Komedia: “Live performance is part of the very fabric of our community”

Header image by Indy Brewer // Instagram: Indyebrewer // Site: www.indybrewer.com

Komedia is one of Brighton’s most iconic venues. Situated in the very heart of the city, it has held host to countless bands, comedians, film events and club nights within its storied walls. Ahead of Live is Alive, we spoke to Komedia’s Lex Hollingworth about working with other venues to create the event, the impact of lockdown, the importance of Britain’s cultural sector and two of the best up and coming bands in the city – LibraLibra and Super Dupes. 

Undercurrent: How did Live is Alive come around, what was your role in it?

Lex Hollingworth: “My understanding is that it came about when Andrew Comben of the Dome announced in a Zoom meeting with Whats Next? Participants that the Dome planned to open in October and if any other venues wanted to bring their events to the Dome then then he would be open to talking about it.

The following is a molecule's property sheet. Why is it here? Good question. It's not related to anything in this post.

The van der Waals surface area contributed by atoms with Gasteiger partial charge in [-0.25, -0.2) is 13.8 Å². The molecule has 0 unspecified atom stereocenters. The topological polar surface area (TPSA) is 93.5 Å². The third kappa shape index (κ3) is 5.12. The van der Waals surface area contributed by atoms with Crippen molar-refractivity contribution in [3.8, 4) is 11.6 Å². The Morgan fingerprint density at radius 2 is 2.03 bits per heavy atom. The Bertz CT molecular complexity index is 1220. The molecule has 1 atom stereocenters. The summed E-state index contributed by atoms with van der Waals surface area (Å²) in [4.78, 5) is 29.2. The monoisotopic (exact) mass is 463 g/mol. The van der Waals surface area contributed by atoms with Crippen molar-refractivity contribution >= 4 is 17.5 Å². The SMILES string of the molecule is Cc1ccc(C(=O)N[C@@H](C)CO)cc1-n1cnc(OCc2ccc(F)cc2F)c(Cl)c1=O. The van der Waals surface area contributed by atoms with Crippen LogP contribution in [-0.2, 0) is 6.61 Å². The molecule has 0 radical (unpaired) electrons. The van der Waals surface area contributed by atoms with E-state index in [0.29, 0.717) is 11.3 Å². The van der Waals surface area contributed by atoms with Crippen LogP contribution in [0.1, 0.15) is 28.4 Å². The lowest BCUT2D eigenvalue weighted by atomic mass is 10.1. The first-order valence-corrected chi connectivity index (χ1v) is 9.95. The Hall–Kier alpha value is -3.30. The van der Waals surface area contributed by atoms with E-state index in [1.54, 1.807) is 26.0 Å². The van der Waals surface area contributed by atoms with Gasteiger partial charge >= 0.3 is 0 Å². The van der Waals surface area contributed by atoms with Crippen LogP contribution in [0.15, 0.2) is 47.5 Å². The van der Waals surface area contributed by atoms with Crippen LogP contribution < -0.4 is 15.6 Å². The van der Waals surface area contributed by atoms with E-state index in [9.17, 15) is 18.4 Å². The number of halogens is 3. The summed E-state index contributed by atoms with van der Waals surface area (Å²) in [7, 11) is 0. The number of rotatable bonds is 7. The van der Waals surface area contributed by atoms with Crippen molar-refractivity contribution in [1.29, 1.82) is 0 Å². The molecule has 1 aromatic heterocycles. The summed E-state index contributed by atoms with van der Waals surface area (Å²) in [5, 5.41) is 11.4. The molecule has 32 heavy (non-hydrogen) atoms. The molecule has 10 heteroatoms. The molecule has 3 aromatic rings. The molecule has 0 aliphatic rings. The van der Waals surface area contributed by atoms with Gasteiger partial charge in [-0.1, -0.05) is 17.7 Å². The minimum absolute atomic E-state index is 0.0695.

Many of the independent venues in town had already started a Grassroots Venue Collective to help each other tackle the growing list of problems that small to medium scale venues face, long before the Covid-19 crisis had taken hold. (The Pipeline, The Brunswick, The Old Market, The Hope and Ruin, The Green Door Store, The Komedia and The Latest Music Bar). So we approached the Dome with the proposal that they could allow us free use of the space for a series of fundraisers for local grassroots venues. Thankfully the Dome accepted this proposal and have been very generous with their resources ever since, and we have been able to grow the collective of venues who are receiving support to the money raised by these events. This fundraising will by no means be enough to save any venues but it does allow us a platform to remind people we are still here and we are fighting for our lives.”

Live Is Alive! partners include: Attenborough Centre for the Arts, Brighton Dome – host venue. The Brunswick, CHALK, Brighton, Concorde 2, The Green Door Store, The Hope & Ruin, Komedia, Latest Music Bar, Music Venue Alliance Brighton, The Old Market, The Pipeline, The Prince Albert, and St George’s Church.

You nominated Super Dupes and LibraLibra for the event, what was behind this decision? What is it about the bands that made you choose them?